Current Hypertension Reports

, 16:498 | Cite as

Recent Insights on Circulating Catecholamines in Hypertension

  • Quang V. TonEmail author
  • Stephen R. HammesEmail author
Secondary Hypertension: Nervous System Mechanisms (J Bisognano, Section Editor)
Part of the following topical collections:
  1. Topical Collection on Secondary Hypertension: Nervous System Mechanisms


Pheochromocytomas are neuroendocrine tumors that commonly lead to excess catecholamine secretion, resulting in elevated blood pressure. In addition to potentiating vasoconstriction, catecholamines promote endothelial dysfunction, as evidenced by elevated markers of endothelial dysfunction, ADMA and sVCAM-1, in patients with pheochromcytoma. Importantly, catecholamine-induced endothelial dysfunction and hypertension may not only be due to catecholamine production by neuroendocrine tumors, as vascular endothelial cells have now been demonstrated to synthesize and secrete catecholamines. This local vascular catecholamine release appears to be triggered by hypoxia. In fact, chronic intermittent hypoxia both in vitro and in vivo leads to stabilization of hypoxic-inducible factors that increase gene expression of catecholamine-synthesizing enzymes. In an effort to target catecholamines as a means of treating hypertension, novel therapeutic options are being explored, including the generation of pharmacophores that mimic the suppressive effects of catestatin on catecholamine release as well as the use of renalase enhancers to increase catecholamine metabolism.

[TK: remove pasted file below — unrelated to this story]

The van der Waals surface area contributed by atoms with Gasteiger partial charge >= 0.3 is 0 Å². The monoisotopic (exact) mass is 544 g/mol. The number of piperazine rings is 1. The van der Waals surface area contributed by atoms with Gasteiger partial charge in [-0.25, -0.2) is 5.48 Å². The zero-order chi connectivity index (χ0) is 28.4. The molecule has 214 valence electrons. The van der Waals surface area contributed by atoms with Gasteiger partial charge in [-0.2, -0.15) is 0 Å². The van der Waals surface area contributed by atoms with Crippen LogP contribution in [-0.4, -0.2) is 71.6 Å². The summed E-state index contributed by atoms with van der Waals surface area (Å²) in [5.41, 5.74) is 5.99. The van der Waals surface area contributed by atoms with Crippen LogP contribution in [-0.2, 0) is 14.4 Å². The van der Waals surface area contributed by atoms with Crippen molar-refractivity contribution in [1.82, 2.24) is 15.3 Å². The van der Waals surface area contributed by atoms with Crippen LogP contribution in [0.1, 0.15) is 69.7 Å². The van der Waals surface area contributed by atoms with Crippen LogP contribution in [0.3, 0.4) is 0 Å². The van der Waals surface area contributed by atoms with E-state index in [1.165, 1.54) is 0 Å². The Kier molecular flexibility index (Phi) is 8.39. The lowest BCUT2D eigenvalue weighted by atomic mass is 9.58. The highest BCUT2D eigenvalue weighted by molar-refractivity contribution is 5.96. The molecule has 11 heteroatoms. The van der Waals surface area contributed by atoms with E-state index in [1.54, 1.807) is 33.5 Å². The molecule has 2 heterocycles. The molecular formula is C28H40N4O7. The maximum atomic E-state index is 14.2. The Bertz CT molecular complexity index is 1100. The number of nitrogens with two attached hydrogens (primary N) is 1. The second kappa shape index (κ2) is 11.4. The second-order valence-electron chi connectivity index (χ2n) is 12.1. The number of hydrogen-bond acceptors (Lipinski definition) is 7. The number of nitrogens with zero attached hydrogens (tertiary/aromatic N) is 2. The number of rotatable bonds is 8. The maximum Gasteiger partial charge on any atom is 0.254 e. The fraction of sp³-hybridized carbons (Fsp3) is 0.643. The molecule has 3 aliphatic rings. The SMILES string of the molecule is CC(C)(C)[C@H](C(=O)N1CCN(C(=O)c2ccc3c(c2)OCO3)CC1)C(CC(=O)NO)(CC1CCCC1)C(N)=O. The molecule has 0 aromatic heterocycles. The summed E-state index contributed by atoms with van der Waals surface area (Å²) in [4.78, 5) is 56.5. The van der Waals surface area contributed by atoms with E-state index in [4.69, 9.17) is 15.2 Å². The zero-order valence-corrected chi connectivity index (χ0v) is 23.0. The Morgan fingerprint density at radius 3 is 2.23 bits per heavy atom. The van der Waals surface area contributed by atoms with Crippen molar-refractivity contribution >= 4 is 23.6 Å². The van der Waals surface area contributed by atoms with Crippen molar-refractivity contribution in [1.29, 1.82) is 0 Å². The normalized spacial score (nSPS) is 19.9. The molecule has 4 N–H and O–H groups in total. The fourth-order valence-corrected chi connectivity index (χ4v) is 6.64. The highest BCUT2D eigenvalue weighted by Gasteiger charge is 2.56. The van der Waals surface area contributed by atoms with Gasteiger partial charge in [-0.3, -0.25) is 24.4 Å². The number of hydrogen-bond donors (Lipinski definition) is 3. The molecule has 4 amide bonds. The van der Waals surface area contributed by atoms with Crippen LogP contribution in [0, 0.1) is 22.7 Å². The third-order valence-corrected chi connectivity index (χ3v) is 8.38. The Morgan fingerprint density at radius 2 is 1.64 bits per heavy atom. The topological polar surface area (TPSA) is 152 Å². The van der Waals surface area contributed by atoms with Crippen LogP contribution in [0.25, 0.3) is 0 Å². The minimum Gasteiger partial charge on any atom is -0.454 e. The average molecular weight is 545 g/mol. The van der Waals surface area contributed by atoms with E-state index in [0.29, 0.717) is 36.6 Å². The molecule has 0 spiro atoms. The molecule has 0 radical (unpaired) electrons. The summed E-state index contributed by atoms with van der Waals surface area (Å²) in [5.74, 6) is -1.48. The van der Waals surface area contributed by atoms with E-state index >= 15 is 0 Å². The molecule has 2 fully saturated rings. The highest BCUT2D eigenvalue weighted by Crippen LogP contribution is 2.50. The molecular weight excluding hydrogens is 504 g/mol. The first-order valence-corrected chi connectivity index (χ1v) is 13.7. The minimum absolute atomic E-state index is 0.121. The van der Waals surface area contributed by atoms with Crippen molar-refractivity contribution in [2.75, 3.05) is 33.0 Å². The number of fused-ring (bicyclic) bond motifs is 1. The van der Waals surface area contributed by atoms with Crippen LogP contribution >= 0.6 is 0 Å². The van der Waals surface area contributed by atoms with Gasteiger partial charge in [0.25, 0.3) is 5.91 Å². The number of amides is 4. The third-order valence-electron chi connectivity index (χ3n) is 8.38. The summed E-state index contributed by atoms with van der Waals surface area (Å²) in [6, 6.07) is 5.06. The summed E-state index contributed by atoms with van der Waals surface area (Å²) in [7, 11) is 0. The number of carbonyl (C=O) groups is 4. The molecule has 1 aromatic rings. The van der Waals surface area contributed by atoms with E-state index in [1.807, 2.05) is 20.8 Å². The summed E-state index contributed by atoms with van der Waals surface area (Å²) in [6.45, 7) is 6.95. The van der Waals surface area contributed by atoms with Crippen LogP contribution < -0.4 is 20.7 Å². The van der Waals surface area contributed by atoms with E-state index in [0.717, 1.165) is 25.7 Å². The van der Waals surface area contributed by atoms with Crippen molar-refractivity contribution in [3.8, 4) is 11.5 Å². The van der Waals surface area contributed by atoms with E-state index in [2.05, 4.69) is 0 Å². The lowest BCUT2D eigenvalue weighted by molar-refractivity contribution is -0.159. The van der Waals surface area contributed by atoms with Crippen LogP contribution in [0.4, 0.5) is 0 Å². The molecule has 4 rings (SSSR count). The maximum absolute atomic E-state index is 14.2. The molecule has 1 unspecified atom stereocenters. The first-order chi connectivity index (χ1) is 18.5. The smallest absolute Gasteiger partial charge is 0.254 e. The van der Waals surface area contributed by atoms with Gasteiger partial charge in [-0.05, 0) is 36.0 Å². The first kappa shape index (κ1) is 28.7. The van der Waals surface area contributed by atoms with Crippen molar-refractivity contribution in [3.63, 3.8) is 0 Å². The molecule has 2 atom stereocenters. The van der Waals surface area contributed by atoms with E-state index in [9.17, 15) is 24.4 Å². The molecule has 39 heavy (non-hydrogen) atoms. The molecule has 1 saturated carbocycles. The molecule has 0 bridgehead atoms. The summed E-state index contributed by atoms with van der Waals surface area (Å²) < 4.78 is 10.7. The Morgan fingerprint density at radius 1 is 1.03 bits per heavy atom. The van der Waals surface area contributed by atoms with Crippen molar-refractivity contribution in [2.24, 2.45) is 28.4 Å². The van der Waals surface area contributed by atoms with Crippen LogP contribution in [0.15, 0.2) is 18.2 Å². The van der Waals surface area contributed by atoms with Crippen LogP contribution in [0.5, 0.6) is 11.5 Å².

Catecholamines Hypertension Endothelium Hypoxia Apnea Hypoxia-inducible factor Pheochromocytoma Metanephrines Chromogranin A Catestatin Renalase 


Compliance with Ethics Guidelines

Conflict of Interest

Quang V. Ton and Stephen R. Hammes declare no conflict of interest.

Human and Animal Rights and Informed Consent

This article does not contain any studies with human or animal subjects performed by any of the authors.


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Copyright information

© Springer Science+Business Media New York 2014

Authors and Affiliations

  1. 1.Division of Endocrinology, Diabetes, and MetabolismUniversity of Rochester School of Medicine and DentistryRochesterUSA

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